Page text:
Investments to protect the Canadian coast from oil spills

Turtle, oil
iStock/Valerie Loiseleux

The Canadian government have invested a colossal amount of money in the research of oil spills and possible protective measures.

Canada has the longest coastline in the world. With the country being connected to three oceans, it is imperative that the area is protected. It is import for the Canadian government to protect marine ecosystems that support an abundance of marine life, support over 350,000 jobs and hundreds of coastal and Aboriginal communities.

As part of Canada’s Oceans €1.03bn Protection Plan, investing significantly in scientific research to help protect our coasts and waterways from the effects of potential spills. oil, while supporting the collection of baseline data to detect changes in coastal environments.

Jonathan Wilkinson, Minister of Fisheries, Oceans and the Canadian Coast Guard, announces that the Government of Canada is investing more than €3.7m in six research projects at the Newfoundland Memorial University to help improve protocols and decision-making that will minimise the environmental effects of oil spills. In addition, more than €1.2 million is being invested in 10 marine environmental data collection initiatives led by seven partner organisations in Placentia Bay. Together, these investments will support the employment of approximately 67 people by project partners.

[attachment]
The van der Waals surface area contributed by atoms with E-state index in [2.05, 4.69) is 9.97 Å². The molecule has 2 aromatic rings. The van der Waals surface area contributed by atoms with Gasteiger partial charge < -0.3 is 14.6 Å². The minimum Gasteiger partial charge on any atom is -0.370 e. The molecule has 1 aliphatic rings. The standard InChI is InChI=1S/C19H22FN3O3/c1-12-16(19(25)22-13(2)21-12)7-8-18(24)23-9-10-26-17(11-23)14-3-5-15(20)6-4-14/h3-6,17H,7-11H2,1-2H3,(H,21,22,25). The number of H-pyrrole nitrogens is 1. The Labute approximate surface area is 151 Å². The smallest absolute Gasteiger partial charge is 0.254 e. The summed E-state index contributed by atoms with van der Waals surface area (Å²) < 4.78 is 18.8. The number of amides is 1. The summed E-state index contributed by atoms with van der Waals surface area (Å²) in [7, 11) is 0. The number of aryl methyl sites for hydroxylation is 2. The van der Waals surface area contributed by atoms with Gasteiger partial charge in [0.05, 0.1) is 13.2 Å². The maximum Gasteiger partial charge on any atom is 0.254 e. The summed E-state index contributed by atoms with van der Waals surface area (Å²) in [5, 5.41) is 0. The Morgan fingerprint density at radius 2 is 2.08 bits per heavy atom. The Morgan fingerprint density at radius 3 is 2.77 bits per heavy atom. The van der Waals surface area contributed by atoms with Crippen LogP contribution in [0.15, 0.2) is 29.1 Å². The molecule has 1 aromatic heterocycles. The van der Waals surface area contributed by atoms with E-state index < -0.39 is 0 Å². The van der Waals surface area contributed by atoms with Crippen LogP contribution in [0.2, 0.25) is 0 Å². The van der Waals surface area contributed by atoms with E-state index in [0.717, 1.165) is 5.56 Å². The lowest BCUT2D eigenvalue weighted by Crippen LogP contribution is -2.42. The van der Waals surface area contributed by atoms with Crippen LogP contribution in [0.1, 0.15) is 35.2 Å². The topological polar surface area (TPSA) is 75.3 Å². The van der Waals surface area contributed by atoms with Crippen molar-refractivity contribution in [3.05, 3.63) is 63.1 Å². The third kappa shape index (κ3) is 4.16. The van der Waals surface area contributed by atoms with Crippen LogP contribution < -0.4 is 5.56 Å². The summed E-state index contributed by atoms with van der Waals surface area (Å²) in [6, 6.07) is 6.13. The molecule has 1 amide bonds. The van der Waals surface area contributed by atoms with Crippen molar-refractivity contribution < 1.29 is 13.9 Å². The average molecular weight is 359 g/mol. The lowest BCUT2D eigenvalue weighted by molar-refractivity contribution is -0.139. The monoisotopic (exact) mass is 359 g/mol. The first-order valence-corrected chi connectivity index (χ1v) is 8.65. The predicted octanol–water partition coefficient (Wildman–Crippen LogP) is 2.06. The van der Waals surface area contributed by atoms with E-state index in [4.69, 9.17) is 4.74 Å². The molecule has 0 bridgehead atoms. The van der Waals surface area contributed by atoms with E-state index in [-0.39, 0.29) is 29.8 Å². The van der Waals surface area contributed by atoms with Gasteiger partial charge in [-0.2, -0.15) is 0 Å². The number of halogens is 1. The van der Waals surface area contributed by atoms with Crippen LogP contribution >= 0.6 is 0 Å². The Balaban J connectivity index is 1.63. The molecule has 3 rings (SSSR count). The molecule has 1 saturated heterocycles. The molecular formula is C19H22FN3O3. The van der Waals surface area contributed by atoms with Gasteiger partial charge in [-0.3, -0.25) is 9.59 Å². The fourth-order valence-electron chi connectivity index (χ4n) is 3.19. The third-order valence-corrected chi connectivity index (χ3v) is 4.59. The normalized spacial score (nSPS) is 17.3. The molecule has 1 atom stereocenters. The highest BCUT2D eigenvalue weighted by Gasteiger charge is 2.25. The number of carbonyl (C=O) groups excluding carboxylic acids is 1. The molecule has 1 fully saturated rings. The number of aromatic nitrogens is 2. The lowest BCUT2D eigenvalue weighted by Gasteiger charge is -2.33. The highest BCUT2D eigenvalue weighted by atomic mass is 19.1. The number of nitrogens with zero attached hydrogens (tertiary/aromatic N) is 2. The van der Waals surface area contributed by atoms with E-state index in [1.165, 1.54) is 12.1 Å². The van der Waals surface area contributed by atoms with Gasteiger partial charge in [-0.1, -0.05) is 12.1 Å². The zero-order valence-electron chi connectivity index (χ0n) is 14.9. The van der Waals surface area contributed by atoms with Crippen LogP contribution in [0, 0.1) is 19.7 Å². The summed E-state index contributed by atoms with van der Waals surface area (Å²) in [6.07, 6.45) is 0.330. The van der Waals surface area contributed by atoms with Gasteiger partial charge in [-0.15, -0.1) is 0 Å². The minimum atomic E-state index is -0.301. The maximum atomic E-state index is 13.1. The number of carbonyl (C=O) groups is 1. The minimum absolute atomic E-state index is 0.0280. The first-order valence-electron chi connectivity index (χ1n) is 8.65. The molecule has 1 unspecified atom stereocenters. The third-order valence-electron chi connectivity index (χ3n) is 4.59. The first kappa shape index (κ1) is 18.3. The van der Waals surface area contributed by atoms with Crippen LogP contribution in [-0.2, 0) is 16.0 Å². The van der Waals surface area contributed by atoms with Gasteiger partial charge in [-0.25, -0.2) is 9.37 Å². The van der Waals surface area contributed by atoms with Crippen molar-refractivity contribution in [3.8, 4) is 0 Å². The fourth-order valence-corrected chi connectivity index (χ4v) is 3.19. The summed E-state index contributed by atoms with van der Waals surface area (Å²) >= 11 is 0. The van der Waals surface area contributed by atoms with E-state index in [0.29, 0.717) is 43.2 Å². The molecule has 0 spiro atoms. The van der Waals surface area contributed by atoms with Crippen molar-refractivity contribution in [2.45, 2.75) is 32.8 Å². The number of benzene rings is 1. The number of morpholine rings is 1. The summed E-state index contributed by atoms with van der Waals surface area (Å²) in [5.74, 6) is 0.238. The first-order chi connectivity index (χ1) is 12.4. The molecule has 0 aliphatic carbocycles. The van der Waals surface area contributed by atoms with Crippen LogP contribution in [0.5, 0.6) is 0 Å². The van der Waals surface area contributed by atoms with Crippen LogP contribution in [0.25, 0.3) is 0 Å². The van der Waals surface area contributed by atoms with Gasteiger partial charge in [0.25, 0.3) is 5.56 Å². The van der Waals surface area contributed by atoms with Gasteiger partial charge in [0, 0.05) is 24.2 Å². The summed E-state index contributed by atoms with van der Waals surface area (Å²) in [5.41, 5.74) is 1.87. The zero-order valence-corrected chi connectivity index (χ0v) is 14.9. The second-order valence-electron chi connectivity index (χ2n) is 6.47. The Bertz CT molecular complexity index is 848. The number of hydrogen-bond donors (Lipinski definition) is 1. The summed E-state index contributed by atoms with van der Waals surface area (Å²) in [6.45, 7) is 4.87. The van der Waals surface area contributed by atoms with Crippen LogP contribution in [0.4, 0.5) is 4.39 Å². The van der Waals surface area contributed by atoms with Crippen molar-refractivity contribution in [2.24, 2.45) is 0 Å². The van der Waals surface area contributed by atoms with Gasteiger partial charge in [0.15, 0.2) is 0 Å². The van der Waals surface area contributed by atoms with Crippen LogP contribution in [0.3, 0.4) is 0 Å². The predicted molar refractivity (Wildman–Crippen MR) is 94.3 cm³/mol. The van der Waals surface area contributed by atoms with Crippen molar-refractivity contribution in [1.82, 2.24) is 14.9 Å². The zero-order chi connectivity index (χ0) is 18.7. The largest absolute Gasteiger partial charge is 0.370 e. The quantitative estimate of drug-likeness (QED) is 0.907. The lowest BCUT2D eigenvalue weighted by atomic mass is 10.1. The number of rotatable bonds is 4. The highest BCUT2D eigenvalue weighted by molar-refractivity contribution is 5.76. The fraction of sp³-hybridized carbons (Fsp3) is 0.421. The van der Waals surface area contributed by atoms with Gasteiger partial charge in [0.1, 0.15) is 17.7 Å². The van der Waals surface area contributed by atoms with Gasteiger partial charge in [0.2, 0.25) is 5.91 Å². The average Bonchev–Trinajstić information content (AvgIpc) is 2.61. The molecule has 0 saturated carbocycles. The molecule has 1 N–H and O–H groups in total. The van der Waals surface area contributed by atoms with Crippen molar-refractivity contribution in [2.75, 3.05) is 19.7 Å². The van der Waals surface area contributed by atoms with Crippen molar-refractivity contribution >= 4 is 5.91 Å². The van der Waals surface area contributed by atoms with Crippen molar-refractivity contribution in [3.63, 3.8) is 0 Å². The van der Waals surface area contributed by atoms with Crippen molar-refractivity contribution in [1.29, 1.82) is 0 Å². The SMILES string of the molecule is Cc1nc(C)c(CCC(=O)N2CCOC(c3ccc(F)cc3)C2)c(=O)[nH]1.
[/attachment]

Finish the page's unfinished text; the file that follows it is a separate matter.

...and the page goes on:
Multi-Partner Research Initiative

Projects undertaken by Memorial University of Newfoundland will focus on a range of techniques and technologies to facilitate the response to an oil spill in Canada. These projects are funded through the €30.8m Multi-Partner Research Initiative, which aims to ensure that we have access to the best science and response to oil spills in Canadian waters. by supporting collaborative research between Canadian and international experts. These efforts will help us to improve knowledge of the behaviour of oil spills, the best way to contain them, clean them up, and minimise their impact on the environment.

Program on Coastal Environmental Reference Data

The seven organisations that receive funding are the Newfoundland and Labrador Environmental Association, the University of Manitoba, the Humber Arm Environmental Association, the Northeast Avalon Atlantic Coastal Action Program, the Newfoundland and Labrador Conservation Corps, the Fish Food and Allied Workers Union, and Memorial University of Newfoundland.

These research initiatives are part of the €34.8m Coastal Reference Environmental Data Program, which brings together Fisheries and Oceans Canada scientists, Aboriginal communities and coastal, non-governmental organisations, universities and other research partners. Participating groups collect a wide range of scientific data that will help characterise Canada’s coastal environment.

 

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